Whooping cough is a bacterial infection of the respiratory tract. The bacteria invade the lining of the respiratory tract and airways. This causes inflammation and increased mucus. It is very contagious. It can be serious.
Upper Respiratory Tract
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Whooping cough is caused by the bacterium Bordetella pertussis . It is spread by:
Risk factors that increase your chance of getting whooping cough include:
Symptoms usually begin 1-2 weeks (at most, three weeks) after exposure to the bacterium.
Initial symptoms last about 7-14 days. They include:
The second stage of whooping cough is called the paroxysmal stage. This stage usually lasts 1-6 weeks but can last much longer. Symptoms include:
During the final stage, the cough gradually gets better over 2-3 weeks. Episodes of coughing can still occur during this stage.
Complications in infants and young children may include:
Complications in teens and adults can include weight loss and accidental urination. Rarely, fainting or rib fractures can occur from severe coughing.
The doctor will ask about your symptoms and medical history. A physical exam will be done. Tests may include:
Treatment may include:
Antibiotics, such as erythromycin , clarithromycin, or azithromycin are used. They are most effective when started in the early stages.
To help reduce vomiting and reduce the chance of dehydration :
This may be necessary for those who develop pneumonia. Patients are usually isolated to prevent spreading the disease to other people.
The best way to prevent whooping cough is immunization. All children (with few exceptions) should receive the DTaP vaccine series. This protects against diphtheria , tetanus , and pertussis. Another vaccine called Tdap is routinely given to children aged 11-12 after they have completed the DTaP series of shots. There are also catch-up schedules for children and adults who have not been fully vaccinated.
People in close contact with someone infected with whooping cough may be advised to take preventive antibiotics, even if they've been vaccinated. This is important in households with members at high risk for severe disease, such as children under one year of age.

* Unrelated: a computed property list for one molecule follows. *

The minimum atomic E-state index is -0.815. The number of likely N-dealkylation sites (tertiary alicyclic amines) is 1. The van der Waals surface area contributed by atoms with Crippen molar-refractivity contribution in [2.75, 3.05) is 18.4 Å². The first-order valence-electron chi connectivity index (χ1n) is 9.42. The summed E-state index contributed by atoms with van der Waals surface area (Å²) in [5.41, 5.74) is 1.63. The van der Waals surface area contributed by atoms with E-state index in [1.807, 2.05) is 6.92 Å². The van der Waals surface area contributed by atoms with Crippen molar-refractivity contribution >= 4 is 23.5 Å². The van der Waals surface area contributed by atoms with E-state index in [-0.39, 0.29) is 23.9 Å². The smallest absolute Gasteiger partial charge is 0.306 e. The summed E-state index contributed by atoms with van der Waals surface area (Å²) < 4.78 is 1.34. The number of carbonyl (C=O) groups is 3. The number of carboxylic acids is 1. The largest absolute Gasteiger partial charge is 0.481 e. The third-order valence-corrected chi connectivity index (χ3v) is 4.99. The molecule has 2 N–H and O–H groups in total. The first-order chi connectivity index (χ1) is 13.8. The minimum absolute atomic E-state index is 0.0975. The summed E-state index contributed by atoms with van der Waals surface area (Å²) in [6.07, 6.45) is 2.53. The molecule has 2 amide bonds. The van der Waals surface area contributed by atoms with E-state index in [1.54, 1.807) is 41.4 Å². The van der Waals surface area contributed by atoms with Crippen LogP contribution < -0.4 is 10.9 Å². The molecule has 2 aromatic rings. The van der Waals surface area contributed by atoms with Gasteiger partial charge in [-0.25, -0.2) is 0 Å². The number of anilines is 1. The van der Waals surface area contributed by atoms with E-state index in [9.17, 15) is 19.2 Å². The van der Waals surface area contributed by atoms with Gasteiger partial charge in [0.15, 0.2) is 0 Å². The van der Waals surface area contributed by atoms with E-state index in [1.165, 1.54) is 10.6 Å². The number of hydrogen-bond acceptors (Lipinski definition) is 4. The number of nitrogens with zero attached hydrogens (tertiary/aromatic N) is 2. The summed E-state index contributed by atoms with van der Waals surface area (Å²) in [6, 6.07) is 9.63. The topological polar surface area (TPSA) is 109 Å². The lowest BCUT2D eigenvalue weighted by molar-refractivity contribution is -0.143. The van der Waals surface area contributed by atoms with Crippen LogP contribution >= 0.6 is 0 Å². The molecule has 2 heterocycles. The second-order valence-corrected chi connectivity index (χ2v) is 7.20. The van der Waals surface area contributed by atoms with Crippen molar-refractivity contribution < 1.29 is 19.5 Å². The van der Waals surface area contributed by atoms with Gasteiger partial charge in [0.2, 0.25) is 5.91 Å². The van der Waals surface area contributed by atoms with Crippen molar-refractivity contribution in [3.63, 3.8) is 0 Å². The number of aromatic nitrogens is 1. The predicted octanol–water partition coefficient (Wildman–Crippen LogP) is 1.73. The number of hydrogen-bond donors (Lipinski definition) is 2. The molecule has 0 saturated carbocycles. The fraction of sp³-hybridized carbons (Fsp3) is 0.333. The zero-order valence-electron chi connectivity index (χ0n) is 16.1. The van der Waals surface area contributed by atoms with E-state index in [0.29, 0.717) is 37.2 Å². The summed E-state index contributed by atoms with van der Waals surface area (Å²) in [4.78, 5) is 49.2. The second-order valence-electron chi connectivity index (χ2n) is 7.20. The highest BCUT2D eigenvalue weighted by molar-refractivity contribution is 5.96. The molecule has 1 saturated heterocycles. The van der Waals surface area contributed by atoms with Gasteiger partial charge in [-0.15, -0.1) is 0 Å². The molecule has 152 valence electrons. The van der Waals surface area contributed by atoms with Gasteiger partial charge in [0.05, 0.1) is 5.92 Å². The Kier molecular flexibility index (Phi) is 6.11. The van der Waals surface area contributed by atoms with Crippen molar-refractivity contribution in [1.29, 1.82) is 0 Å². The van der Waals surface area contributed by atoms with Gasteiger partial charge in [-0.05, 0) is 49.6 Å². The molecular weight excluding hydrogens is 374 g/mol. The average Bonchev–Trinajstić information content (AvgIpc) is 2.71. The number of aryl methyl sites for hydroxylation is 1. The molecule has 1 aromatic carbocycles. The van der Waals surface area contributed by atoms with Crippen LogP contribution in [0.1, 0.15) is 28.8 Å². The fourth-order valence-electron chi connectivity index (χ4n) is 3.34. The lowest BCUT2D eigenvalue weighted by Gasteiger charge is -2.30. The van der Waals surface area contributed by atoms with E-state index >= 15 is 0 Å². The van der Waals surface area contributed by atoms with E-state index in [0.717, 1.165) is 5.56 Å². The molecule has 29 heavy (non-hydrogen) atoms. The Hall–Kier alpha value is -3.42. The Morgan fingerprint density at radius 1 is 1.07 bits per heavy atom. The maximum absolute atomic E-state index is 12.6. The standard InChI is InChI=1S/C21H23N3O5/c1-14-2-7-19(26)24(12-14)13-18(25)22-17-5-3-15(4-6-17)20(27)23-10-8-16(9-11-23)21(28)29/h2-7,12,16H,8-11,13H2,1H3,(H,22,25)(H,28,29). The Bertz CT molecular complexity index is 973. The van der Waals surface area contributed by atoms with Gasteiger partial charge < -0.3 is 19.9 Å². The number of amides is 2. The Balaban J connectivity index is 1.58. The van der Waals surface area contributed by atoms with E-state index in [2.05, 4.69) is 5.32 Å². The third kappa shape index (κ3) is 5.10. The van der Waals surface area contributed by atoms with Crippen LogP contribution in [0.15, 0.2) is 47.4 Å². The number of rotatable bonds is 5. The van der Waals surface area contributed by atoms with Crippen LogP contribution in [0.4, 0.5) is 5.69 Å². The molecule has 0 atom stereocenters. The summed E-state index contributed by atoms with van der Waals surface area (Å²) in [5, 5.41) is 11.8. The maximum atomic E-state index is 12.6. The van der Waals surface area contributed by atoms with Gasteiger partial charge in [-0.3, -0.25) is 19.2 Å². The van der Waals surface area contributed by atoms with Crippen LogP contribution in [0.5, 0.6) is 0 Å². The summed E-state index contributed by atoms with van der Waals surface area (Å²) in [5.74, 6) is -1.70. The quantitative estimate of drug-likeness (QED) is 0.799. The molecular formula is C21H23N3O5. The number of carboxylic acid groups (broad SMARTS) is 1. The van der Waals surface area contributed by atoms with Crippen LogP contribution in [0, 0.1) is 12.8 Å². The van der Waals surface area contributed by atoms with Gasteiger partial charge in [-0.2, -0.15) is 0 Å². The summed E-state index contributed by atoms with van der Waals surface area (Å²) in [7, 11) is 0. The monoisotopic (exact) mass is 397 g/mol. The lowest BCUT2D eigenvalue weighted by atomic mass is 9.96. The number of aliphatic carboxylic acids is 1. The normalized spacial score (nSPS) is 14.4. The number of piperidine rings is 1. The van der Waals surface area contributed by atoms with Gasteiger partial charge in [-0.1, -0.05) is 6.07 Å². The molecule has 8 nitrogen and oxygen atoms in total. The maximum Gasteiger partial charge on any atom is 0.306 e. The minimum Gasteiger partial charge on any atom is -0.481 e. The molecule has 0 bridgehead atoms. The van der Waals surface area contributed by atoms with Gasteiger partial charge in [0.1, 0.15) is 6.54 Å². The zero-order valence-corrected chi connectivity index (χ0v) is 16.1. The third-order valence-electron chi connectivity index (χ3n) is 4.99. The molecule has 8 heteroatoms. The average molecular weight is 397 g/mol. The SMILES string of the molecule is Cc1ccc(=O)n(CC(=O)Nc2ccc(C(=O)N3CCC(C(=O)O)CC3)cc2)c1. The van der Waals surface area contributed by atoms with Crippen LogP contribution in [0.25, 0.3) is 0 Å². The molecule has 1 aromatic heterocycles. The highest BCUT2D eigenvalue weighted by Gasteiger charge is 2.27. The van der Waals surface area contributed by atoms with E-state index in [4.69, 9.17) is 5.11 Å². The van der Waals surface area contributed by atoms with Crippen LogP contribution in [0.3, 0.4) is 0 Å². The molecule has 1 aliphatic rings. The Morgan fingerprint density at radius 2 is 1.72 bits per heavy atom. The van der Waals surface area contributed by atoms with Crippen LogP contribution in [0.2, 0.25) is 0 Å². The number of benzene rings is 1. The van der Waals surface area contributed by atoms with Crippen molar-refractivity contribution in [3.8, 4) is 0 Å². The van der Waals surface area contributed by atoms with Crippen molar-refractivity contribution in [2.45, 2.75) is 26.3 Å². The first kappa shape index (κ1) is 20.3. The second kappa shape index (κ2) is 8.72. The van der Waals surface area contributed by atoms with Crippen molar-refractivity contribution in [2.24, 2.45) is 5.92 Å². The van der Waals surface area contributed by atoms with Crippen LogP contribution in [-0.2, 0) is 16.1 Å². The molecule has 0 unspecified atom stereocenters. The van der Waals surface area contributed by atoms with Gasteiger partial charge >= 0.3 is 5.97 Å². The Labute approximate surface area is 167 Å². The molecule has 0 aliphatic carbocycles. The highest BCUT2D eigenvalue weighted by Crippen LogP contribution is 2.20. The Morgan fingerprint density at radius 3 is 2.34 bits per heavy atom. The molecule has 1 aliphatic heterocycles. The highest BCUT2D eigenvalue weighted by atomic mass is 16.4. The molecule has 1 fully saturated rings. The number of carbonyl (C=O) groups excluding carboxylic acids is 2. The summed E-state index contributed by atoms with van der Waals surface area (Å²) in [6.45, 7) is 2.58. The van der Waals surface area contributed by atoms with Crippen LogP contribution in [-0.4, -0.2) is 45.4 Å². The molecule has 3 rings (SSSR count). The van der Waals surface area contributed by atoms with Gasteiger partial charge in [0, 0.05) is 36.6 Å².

American Medical Association
Center for Disease Control and Prevention
Kleigman RM, Behrman RE, Jenson HB, eds. Nelson Textbook of Pediatrics. 18th ed. Philadelphia PA: Saunders; 2007.
Pertussis. EBSCO DynaMed website. Available at: http://www.ebscohost.com/dynamed/what.php . Updated September 21, 2012. Accessed December 4, 2012.
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Recommended immunization schedule for persons aged 7 through 18 years—United States 2012. Centers for Disease Control and Prevention website. Available at: http://www.cdc.gov/vaccines/schedules/downloads/child/7-18yrs-schedule-pr.pdf . Accessed December 4, 2012.
Tetanus, diphtheria (Td) or tetanus, diphtheria, pertussis (Tdap) vaccine: what you need to know. Centers for Disease Control and Prevention website. Available at: http://www.cdc.gov/vaccines/pubs/vis/downloads/vis-td-tdap.pdf . Published January 24, 2012. Accessed December 4, 2012.
1/31/2008 DynaMed's Systematic Literature Surveillance http://www.ebscohost.com/dynamed/what.php : Centers for Disease Control and Prevention. Recommended immunization schedules for persons aged 0-18 years—United States, 2008. MMWR. 2008;57;Q1-Q4. Centers for Disease Control and Prevention, MMWR website. Available at: http://www.cdc.gov/mmwr/preview/mmwrhtml/mm5701a8.htm . Updated January 10, 2008. Accessed January 28, 2008.
1/24/2011 DynaMed's Systematic Literature Surveillance DynaMed's Systematic Literature Surveillance : Centers for Disease Control and Prevention (CDC). Updated recommendations for use of tetanus toxoid, reduced diphtheria toxoid and acellular pertussis (tdap) vaccine from the advisory committee on immunization practices, 2010. MMWR Morb Mortal Wkly Rep. 2011;60(1):13-15.
11/4/2011 DynaMed's Systematic Literature Surveillance DynaMed's Systematic Literature Surveillance : Centers for Disease Control and Prevention (CDC). Updated recommendations for use of tetanus toxoid, reduced diphtheria toxoid and acellular pertussis vaccine (Tdap) in pregnant women and persons who have or anticipate having close contact with an infant aged <12 months—Advisory Committee on Immunization Practices (ACIP), 2011. MMWR Morb Mortal Wkly Rep. 2011;60:1424-1426.
Last reviewed November 2012 by Brian Randall, MD
Please be aware that this information is provided to supplement the care provided by your physician. It is neither intended nor implied to be a substitute for professional medical advice. CALL YOUR HEALTHCARE PROVIDER IMMEDIATELY IF YOU THINK YOU MAY HAVE A MEDICAL EMERGENCY. Always seek the advice of your physician or other qualified health provider prior to starting any new treatment or with any questions you may have regarding a medical condition.
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